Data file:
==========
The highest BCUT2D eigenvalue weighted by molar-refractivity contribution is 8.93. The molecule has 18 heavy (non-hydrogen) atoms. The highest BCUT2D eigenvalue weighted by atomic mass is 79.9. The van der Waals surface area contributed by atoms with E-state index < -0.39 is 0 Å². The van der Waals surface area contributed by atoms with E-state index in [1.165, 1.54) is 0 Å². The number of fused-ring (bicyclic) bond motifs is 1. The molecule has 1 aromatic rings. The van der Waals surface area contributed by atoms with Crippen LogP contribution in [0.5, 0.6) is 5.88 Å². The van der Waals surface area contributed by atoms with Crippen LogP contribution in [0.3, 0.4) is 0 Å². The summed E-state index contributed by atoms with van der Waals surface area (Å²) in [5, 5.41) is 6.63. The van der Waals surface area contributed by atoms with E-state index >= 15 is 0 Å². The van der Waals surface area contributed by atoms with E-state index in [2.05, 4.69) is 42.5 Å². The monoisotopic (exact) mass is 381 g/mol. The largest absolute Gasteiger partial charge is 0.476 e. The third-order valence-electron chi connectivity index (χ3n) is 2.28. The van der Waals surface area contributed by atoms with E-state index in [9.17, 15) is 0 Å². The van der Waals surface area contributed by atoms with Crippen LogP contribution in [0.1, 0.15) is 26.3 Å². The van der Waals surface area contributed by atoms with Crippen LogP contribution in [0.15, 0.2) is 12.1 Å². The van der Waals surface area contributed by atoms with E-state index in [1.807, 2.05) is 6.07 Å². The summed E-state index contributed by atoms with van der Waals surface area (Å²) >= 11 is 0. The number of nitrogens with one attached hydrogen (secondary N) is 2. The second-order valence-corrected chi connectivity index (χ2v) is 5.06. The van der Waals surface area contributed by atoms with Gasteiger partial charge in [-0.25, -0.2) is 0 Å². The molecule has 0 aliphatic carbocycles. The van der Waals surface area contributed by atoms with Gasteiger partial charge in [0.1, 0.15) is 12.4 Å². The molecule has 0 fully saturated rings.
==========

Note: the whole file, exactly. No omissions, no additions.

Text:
The highest BCUT2D eigenvalue weighted by molar-refractivity contribution is 8.93. The molecule has 18 heavy (non-hydrogen) atoms. The highest BCUT2D eigenvalue weighted by atomic mass is 79.9. The van der Waals surface area contributed by atoms with E-state index < -0.39 is 0 Å². The van der Waals surface area contributed by atoms with E-state index in [1.165, 1.54) is 0 Å². The number of fused-ring (bicyclic) bond motifs is 1. The molecule has 1 aromatic rings. The van der Waals surface area contributed by atoms with Crippen LogP contribution in [0.5, 0.6) is 5.88 Å². The van der Waals surface area contributed by atoms with Crippen LogP contribution in [0.3, 0.4) is 0 Å². The summed E-state index contributed by atoms with van der Waals surface area (Å²) in [5, 5.41) is 6.63. The van der Waals surface area contributed by atoms with E-state index >= 15 is 0 Å². The van der Waals surface area contributed by atoms with E-state index in [2.05, 4.69) is 42.5 Å². The monoisotopic (exact) mass is 381 g/mol. The largest absolute Gasteiger partial charge is 0.476 e. The third-order valence-electron chi connectivity index (χ3n) is 2.28. The van der Waals surface area contributed by atoms with E-state index in [9.17, 15) is 0 Å². The van der Waals surface area contributed by atoms with Crippen LogP contribution in [0.1, 0.15) is 26.3 Å². The van der Waals surface area contributed by atoms with Crippen LogP contribution in [0.15, 0.2) is 12.1 Å². The van der Waals surface area contributed by atoms with E-state index in [1.807, 2.05) is 6.07 Å². The summed E-state index contributed by atoms with van der Waals surface area (Å²) >= 11 is 0. The number of nitrogens with one attached hydrogen (secondary N) is 2. The second-order valence-corrected chi connectivity index (χ2v) is 5.06. The van der Waals surface area contributed by atoms with Gasteiger partial charge in [-0.25, -0.2) is 0 Å². The molecule has 0 aliphatic carbocycles. The van der Waals surface area contributed by atoms with Gasteiger partial charge in [0.1, 0.15) is 12.4 Å². The molecule has 0 fully saturated rings.